Democracy versus Politics

I have often seen democracy defined as:

  1. “a form of government in which the people freely govern themselves; where the executive (or administrative) and law-making (or legislative) power is given to persons chosen by the population; the free people”.

Politics, on the other hand, is defined as:

(Used with a sing. verb)

  • The art or science of government or governing, especially the governing of a political entity, such as a nation, and the administration and control of its internal and external affairs.

(Used with a sing. or pl. verb)

  • The activities or affairs engaged in by a government, politician, or political party:  The methods or tactics involved in managing a state or government

I have never taken this into account when discussing politics with my peers however I have recently come to understand that what I am really talking about is democracy.  This is an important epiphany to me as it helps me to restructure my dialogue.  I have spend too much time debating “democracy” with individuals while believing we were discussing politics.  This is why semantics is so important and why framing topics in a context that is understood by both debaters is required.  I came to realize this almost twenty years ago but now realize it never really laid an anchor in my mind.

I was writing a policy manual for British Columbia’s Office of the Fire Commissioner and there was a lot of discussion regarding public safety.  As a former staff person from a major inner-city hospital in Calgary which meant a public health environment, public safety had a very different meaning to me.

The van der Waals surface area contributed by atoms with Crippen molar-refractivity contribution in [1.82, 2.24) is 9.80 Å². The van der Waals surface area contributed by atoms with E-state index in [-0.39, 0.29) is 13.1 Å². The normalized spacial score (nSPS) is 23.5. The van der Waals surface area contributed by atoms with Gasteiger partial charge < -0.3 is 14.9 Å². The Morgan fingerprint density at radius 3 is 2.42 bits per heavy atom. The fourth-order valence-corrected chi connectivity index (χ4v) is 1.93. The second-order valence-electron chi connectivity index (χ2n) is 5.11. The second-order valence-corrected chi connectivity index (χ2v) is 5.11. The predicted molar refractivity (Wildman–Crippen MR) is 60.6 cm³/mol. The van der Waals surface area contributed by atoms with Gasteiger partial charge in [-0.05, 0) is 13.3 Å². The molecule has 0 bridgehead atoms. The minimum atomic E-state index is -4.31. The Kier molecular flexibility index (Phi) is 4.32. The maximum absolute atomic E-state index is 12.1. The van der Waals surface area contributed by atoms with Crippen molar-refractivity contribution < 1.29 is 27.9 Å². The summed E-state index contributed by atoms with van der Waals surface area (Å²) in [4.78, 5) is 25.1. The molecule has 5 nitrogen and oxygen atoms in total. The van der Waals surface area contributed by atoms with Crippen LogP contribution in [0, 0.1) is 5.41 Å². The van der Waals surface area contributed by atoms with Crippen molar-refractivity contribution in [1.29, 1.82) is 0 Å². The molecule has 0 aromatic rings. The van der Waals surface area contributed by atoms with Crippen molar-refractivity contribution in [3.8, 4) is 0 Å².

After reviewing other sector policy that also dealt with “public safety” I came to realize each sector defined it to meet their particular needs.  For example the police had one perspective; the federal government air regulations had a different perspective while air traffic controllers had a different perspective.  They were all dealing with public safety but coming from a very different direction based on the approach the nature of their definition required.  And they were all right but it did highlight the need to put things into context.  When this light was clicked on over the weekend it made it clear to me why I need to put my beliefs into context.

I am willing to concede to the politics of any ruling party regardless of whether I agree with their philosophy or not.  That is the nature of democracy.  However I am not prepared to concede to what I believe is political rhetoric undermining our democratic process.  Stay tuned and I will be back!

Just one man’s opinion.

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